The glycaemic index (GI) is a useful tool to compare the glycaemic responses of foods. Numerous studies report the favorable effects of low GI diets on long term metabolic health compared with high GI diets. However, it has not been possible to link these effects to the GI itself because of other components such as macronutrients and dietary fibre, which are known to affect GI. This study aimed to create and evaluate isocaloric diets differing in GI independent of macronutrient and fibre content. The GIs of eight diets differing in carbohydrate source were evaluated in mice; cooked cornstarch (CC), raw cornstarch (RC), chow, maltodextrin, glucose, sucrose, isomaltulose, and fructose. A glucose control was also tested. The GIs of all eight diets were different from the GI of the glucose control (GI: 100; p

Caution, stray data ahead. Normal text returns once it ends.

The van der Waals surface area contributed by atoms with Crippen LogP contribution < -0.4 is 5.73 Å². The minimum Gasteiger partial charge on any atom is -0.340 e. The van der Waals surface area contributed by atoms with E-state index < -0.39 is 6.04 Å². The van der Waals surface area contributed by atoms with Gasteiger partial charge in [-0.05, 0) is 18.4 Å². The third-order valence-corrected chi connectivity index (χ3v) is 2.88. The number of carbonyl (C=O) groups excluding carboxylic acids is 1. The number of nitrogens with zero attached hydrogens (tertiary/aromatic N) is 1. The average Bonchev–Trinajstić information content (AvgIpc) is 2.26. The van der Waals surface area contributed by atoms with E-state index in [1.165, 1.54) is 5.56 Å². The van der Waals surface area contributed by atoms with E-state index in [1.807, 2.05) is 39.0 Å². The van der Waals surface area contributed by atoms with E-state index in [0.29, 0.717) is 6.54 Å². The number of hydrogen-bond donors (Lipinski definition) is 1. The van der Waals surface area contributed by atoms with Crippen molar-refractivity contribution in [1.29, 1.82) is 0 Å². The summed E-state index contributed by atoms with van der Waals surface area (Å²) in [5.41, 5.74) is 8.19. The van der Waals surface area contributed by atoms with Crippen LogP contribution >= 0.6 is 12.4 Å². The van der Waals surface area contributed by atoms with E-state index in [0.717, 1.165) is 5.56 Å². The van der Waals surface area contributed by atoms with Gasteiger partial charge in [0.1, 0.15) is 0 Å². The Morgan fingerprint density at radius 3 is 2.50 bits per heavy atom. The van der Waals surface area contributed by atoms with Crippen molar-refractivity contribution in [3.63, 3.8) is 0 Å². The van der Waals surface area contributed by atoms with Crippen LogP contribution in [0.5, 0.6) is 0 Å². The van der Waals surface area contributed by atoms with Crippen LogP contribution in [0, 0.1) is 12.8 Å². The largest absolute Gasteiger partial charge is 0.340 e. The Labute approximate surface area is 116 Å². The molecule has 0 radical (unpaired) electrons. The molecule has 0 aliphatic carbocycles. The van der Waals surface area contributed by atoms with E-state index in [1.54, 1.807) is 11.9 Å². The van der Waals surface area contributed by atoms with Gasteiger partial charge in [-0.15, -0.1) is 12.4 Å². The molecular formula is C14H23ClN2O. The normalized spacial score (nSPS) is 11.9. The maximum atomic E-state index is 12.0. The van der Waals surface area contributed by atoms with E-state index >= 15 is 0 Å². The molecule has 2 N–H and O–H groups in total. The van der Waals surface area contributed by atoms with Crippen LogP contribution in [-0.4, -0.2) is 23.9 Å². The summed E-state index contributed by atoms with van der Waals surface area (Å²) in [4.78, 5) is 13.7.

< 0.0001). The GIs of the glucose (mean ± SEM: 52 ± 3), maltodextrin (52 ± 6), CC (50 ± 4), RC (50 ± 6), and chow (44 ± 4) diets were similar, while the GIs of the sucrose (31 ± 4), isomaltulose (24 ± 5), and fructose (18 ± 2) diets were lower than all other diets (p
< 0.05). This is the first trial to report GI testing in vivo in mice, resulting in three main findings: chow is relatively high GI, the glucose availability of raw and cooked cornstarch is similar, and the GI of different sugar diets occur in the same rank order as in humans.
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